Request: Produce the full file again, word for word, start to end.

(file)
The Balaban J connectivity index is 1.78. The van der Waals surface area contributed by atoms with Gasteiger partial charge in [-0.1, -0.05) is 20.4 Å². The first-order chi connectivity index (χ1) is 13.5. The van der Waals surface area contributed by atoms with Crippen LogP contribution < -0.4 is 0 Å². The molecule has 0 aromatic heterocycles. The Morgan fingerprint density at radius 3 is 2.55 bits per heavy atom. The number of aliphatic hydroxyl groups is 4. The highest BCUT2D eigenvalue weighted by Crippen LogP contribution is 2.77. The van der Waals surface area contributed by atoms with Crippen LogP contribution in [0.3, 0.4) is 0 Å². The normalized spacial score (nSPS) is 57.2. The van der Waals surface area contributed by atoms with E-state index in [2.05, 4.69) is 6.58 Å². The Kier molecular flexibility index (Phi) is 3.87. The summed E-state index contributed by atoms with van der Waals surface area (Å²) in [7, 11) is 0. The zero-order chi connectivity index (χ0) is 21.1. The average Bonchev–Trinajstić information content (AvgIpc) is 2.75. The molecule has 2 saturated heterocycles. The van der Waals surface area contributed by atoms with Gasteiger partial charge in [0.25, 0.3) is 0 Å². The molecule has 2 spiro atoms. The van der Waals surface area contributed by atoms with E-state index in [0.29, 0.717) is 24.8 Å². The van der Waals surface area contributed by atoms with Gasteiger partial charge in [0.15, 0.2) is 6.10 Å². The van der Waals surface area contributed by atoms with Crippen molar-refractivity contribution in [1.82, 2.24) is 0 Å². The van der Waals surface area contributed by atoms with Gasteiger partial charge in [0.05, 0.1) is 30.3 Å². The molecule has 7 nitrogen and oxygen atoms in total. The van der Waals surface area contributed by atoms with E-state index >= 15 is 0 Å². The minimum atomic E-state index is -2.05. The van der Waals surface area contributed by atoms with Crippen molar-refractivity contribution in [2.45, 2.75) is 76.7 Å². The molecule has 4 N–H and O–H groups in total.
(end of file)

The Balaban J connectivity index is 1.78. The van der Waals surface area contributed by atoms with Gasteiger partial charge in [-0.1, -0.05) is 20.4 Å². The first-order chi connectivity index (χ1) is 13.5. The van der Waals surface area contributed by atoms with Crippen LogP contribution < -0.4 is 0 Å². The molecule has 0 aromatic heterocycles. The Morgan fingerprint density at radius 3 is 2.55 bits per heavy atom. The number of aliphatic hydroxyl groups is 4. The highest BCUT2D eigenvalue weighted by Crippen LogP contribution is 2.77. The van der Waals surface area contributed by atoms with Crippen LogP contribution in [0.3, 0.4) is 0 Å². The normalized spacial score (nSPS) is 57.2. The van der Waals surface area contributed by atoms with E-state index in [2.05, 4.69) is 6.58 Å². The Kier molecular flexibility index (Phi) is 3.87. The summed E-state index contributed by atoms with van der Waals surface area (Å²) in [7, 11) is 0. The zero-order chi connectivity index (χ0) is 21.1. The average Bonchev–Trinajstić information content (AvgIpc) is 2.75. The molecule has 2 saturated heterocycles. The van der Waals surface area contributed by atoms with Gasteiger partial charge in [0.25, 0.3) is 0 Å². The molecule has 2 spiro atoms. The van der Waals surface area contributed by atoms with E-state index in [0.29, 0.717) is 24.8 Å². The van der Waals surface area contributed by atoms with Gasteiger partial charge in [0.15, 0.2) is 6.10 Å². The van der Waals surface area contributed by atoms with Crippen molar-refractivity contribution in [1.82, 2.24) is 0 Å². The van der Waals surface area contributed by atoms with Gasteiger partial charge in [0.05, 0.1) is 30.3 Å². The molecule has 7 nitrogen and oxygen atoms in total. The van der Waals surface area contributed by atoms with E-state index >= 15 is 0 Å². The minimum atomic E-state index is -2.05. The van der Waals surface area contributed by atoms with Crippen molar-refractivity contribution in [2.45, 2.75) is 76.7 Å². The molecule has 4 N–H and O–H groups in total.